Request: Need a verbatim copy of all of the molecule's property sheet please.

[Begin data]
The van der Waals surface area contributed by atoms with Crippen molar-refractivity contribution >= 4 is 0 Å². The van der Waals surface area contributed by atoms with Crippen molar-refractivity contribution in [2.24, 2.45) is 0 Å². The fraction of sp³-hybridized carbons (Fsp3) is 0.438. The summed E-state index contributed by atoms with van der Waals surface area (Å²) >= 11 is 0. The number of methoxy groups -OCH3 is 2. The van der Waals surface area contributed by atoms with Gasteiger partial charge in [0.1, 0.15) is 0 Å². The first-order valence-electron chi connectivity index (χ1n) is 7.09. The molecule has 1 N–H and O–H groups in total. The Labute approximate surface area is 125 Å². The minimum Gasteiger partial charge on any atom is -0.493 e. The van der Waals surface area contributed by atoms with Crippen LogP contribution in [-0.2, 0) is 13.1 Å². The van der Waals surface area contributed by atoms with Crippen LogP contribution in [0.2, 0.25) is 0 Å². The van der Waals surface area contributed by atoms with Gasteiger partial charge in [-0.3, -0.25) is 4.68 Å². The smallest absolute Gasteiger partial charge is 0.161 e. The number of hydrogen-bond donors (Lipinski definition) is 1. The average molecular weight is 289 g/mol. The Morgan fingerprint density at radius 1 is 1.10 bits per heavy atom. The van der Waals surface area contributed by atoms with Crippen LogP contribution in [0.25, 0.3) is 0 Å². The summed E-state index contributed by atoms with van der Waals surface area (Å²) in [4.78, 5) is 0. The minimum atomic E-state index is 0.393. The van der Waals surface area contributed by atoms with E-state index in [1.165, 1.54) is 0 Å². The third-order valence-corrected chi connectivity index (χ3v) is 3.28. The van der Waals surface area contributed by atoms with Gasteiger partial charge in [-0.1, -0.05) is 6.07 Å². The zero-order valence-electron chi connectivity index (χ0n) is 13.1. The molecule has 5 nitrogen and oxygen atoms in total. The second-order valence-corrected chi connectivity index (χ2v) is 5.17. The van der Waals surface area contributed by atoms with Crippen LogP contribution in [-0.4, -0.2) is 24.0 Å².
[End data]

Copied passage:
The van der Waals surface area contributed by atoms with Crippen molar-refractivity contribution >= 4 is 0 Å². The van der Waals surface area contributed by atoms with Crippen molar-refractivity contribution in [2.24, 2.45) is 0 Å². The fraction of sp³-hybridized carbons (Fsp3) is 0.438. The summed E-state index contributed by atoms with van der Waals surface area (Å²) >= 11 is 0. The number of methoxy groups -OCH3 is 2. The van der Waals surface area contributed by atoms with Gasteiger partial charge in [0.1, 0.15) is 0 Å². The first-order valence-electron chi connectivity index (χ1n) is 7.09. The molecule has 1 N–H and O–H groups in total. The Labute approximate surface area is 125 Å². The minimum Gasteiger partial charge on any atom is -0.493 e. The van der Waals surface area contributed by atoms with Crippen LogP contribution in [-0.2, 0) is 13.1 Å². The van der Waals surface area contributed by atoms with Crippen LogP contribution in [0.2, 0.25) is 0 Å². The van der Waals surface area contributed by atoms with Gasteiger partial charge in [-0.3, -0.25) is 4.68 Å². The smallest absolute Gasteiger partial charge is 0.161 e. The number of hydrogen-bond donors (Lipinski definition) is 1. The average molecular weight is 289 g/mol. The Morgan fingerprint density at radius 1 is 1.10 bits per heavy atom. The van der Waals surface area contributed by atoms with Crippen LogP contribution in [0.25, 0.3) is 0 Å². The summed E-state index contributed by atoms with van der Waals surface area (Å²) in [4.78, 5) is 0. The minimum atomic E-state index is 0.393. The van der Waals surface area contributed by atoms with E-state index in [1.165, 1.54) is 0 Å². The third-order valence-corrected chi connectivity index (χ3v) is 3.28. The van der Waals surface area contributed by atoms with Gasteiger partial charge in [-0.1, -0.05) is 6.07 Å². The zero-order valence-electron chi connectivity index (χ0n) is 13.1. The molecule has 5 nitrogen and oxygen atoms in total. The second-order valence-corrected chi connectivity index (χ2v) is 5.17. The van der Waals surface area contributed by atoms with Crippen LogP contribution in [-0.4, -0.2) is 24.0 Å².